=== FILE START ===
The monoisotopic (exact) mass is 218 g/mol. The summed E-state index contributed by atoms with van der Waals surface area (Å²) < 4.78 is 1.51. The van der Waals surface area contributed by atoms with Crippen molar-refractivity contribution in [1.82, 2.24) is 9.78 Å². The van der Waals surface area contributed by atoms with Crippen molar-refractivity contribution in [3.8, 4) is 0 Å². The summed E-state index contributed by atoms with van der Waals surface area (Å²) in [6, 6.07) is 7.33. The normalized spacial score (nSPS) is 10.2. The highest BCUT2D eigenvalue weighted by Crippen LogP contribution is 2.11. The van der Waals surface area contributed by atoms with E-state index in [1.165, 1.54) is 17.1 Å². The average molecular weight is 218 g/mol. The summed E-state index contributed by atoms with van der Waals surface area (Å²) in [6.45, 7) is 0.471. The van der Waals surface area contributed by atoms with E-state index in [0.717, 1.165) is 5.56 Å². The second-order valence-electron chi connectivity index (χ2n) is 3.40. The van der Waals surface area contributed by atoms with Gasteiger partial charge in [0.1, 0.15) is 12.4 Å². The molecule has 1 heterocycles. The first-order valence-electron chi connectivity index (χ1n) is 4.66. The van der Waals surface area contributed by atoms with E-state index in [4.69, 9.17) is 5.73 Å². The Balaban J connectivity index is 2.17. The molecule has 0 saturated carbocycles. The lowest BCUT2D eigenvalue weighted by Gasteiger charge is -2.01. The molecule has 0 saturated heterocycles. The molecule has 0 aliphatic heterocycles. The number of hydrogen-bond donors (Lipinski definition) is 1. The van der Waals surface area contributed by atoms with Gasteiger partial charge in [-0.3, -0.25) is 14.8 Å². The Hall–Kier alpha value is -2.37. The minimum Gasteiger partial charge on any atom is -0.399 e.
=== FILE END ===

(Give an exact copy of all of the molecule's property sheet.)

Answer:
The monoisotopic (exact) mass is 218 g/mol. The summed E-state index contributed by atoms with van der Waals surface area (Å²) < 4.78 is 1.51. The van der Waals surface area contributed by atoms with Crippen molar-refractivity contribution in [1.82, 2.24) is 9.78 Å². The van der Waals surface area contributed by atoms with Crippen molar-refractivity contribution in [3.8, 4) is 0 Å². The summed E-state index contributed by atoms with van der Waals surface area (Å²) in [6, 6.07) is 7.33. The normalized spacial score (nSPS) is 10.2. The highest BCUT2D eigenvalue weighted by Crippen LogP contribution is 2.11. The van der Waals surface area contributed by atoms with E-state index in [1.165, 1.54) is 17.1 Å². The average molecular weight is 218 g/mol. The summed E-state index contributed by atoms with van der Waals surface area (Å²) in [6.45, 7) is 0.471. The van der Waals surface area contributed by atoms with E-state index in [0.717, 1.165) is 5.56 Å². The second-order valence-electron chi connectivity index (χ2n) is 3.40. The van der Waals surface area contributed by atoms with Gasteiger partial charge in [0.1, 0.15) is 12.4 Å². The molecule has 1 heterocycles. The first-order valence-electron chi connectivity index (χ1n) is 4.66. The van der Waals surface area contributed by atoms with E-state index in [4.69, 9.17) is 5.73 Å². The Balaban J connectivity index is 2.17. The molecule has 0 saturated carbocycles. The lowest BCUT2D eigenvalue weighted by Gasteiger charge is -2.01. The molecule has 0 saturated heterocycles. The molecule has 0 aliphatic heterocycles. The number of hydrogen-bond donors (Lipinski definition) is 1. The van der Waals surface area contributed by atoms with Gasteiger partial charge in [-0.3, -0.25) is 14.8 Å². The Hall–Kier alpha value is -2.37. The minimum Gasteiger partial charge on any atom is -0.399 e.